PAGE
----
We are deeply sorry for your loss - the staff at English Funeral Chapels & Crematory
On Saturday, August 28, 2021, my father-in-law Norman Schauer passed away. He was the most honest, kindest, sweetest person I have ever known. He was a husband, a father, a grandfather, a great-grandfather, and a friend. I am honored to have had the opportunity to call him “Dad.”
Norman passed, but the legacy of his life will never pass.
He passed his devotion to Catherine and his sons by loving his family beyond measure, unconditionally, and with enduring constancy. He was so proud of his boys and raised them to be strong, good men. His joy at becoming a grandfather, and then a great-grandfather, was complete. He was always ready for huckleberry ice cream, whisker rubs, and waltzing around the room doing the bumpty-bump.
Norman passed his sense of service and love of country by serving a career in the military. As a sailor, he traveled the world with his family, taking lots of pictures (have to shake that camera to be sure he got it) and exploring the country and the world whenever he could. He passed his love of history, geography, and culture in every port. Everything was an adventure and we were lucky to share it with him.
Norman passed his dedication to God and his church family by living with certainty of a power greater than us all. Always ready to serve, to share his garden harvest, and to share in fellowship, he lived a humble Christian life.
Norman passed a commitment to friendship, still in touch with friends from his youth and keeping tabs on all the families and their milestones and events. He also made friends wherever he went, striking up conversations with strangers who soon became friends. If you needed something, he was there – often with a chainsaw or a tow strap.
Norman passed his green thumb, always growing the tallest corn, the plumpest squash, and the biggest cabbage. Making sauerkraut was an epic event – that butter churn was not a decorative piece. He’d say he wasn’t planting as much this year, but he always did and gave most of it away.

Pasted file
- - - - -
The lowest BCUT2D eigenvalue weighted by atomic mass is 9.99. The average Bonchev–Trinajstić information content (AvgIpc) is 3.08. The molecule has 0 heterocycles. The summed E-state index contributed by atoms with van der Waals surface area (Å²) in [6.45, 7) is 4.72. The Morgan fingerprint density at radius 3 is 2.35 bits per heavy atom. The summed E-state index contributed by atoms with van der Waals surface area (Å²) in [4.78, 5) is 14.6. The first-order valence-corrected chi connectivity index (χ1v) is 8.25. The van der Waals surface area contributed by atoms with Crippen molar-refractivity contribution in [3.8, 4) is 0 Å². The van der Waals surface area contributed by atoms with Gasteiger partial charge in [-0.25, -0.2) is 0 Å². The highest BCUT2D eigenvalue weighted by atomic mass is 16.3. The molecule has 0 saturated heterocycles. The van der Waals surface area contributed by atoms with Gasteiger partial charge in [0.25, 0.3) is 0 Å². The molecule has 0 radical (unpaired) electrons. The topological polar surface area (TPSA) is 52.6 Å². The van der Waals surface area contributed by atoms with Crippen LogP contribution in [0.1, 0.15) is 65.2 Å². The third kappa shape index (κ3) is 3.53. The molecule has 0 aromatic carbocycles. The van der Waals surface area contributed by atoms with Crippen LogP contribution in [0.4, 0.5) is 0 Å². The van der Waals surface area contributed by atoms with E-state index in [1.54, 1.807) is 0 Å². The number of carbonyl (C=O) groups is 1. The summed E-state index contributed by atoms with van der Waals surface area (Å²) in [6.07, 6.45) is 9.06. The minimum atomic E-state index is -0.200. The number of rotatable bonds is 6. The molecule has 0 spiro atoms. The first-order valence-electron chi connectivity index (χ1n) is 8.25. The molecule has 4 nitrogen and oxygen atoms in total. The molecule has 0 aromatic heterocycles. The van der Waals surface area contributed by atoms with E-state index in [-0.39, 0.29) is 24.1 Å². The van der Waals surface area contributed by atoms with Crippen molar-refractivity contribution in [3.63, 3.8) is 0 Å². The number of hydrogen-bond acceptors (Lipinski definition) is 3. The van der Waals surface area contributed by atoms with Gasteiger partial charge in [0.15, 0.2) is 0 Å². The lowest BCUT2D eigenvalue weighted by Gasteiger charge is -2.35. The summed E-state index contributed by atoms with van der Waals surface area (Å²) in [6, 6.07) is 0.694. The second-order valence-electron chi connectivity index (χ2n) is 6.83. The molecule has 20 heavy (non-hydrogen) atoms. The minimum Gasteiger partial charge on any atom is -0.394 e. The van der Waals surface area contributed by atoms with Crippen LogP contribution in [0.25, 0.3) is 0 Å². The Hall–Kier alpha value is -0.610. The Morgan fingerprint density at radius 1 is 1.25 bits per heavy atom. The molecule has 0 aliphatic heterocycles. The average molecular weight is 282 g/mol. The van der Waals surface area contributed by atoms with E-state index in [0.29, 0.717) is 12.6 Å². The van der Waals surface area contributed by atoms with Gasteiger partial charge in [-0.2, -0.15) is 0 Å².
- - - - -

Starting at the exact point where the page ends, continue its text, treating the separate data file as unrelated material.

Norman could fix anything. If a drawer was stuck or a cabinet misaligned, he’d fix it. I think he knew where every hardware store was in every town. He was always taking things apart to figure them out and could repair a car with a shoelace in a pinch.
Norman passed a love of knowledge, going to college after retiring and starting several new careers. He operated a garage and gas station, teaching his sons his skills and his strong work ethic. He kept a portion of Idaho running for many years. If Norman didn’t know something, he’d look it up. He’d get a book. He could identify birds, animal tracks, cars – just about anything. “Look that up on your gizmo,” he’d tell me.
Norman passed his great love of the outdoors by teaching everyone how to fish, two and ten, two and ten. He made fly rods and tied flies and always knew what was biting. He also never hesitated to put down his rod and help you untangle your line or net a fish, no matter how small. He always let you have the camp toast at breakfast and wouldn’t even get mad if you left all the potatoes at home in the freezer. He loved hunting, biking, and mountain climbing. “It’s just a good stretch of the legs,” he’d say, leaving us to wonder if he was truly part mountain goat.
Norman passed. The world is missing a truly great man, but he also passed his passion for life, his sense of wonder, his desire for adventure, and his unwavering love. “Eventually, all things merge into one, and a river runs through it.”
It’s been a hell of a ride. Thanks for taking the wheel, Dad.
Norman W. Schauer, of Post Falls, passed away on Saturday, August 28, 2021, after a short but aggressive battle with COVID-19. He was born in Merrill, Wisconsin, September 22, 1937, the second son of the late Ernest and Alice (Means) Schauer.
Norman married Catherine (Magee) Schauer on March 3, 1957, who preceded him in death in 2018. Together they raised four sons, travelling the world during his military career. He served 22 years in the United States Navy as a submariner, obtaining the rank of Machinist Mate Chief. During his years of service, he made his home in Rhode Island, Wisconsin, Connecticut, Spain, Hawaii, and Illinois before relocating to Post Falls, Idaho, in 1976 upon his retirement.
Norman was the owner/operator of Norm’s Service Station in Rathdrum, Idaho. A gifted mechanic with a welcoming personality, he ran a successful business for many years. He passed his enthusiasm and knowledge about classic cars to his sons before he sold the station and retired a second time.
Never one to remain idle, Norman used the GI Bill to attend North Idaho College earning certification in machining and technology. He worked as a machinist for several local companies.
Norman later became a rural postal carrier for the United States Post Office, delivering in the Rathdrum area.
He was a very active, long-standing member of the Mountain View Bible Church, Post Falls, where he shared in fellowship with his church family. Norman was always willing to lend a hand and pitch in whenever help was needed.
In addition to his current wife, Paula (Christensen), Norman is survived by four devoted sons, Kevin and his wife, Kathryn, Mount Carmel, PA; Eric, Everett, WA; Kurt, Airway Heights, and David, Marysville, WA; two grandchildren, Kaitlyn McAndrew of Coal Township, PA; Kyle, and his wife Amy, Catawissa, PA; two great-grandchildren, Penelope McAndrew and Wesley Schauer, and numerous nieces and nephews.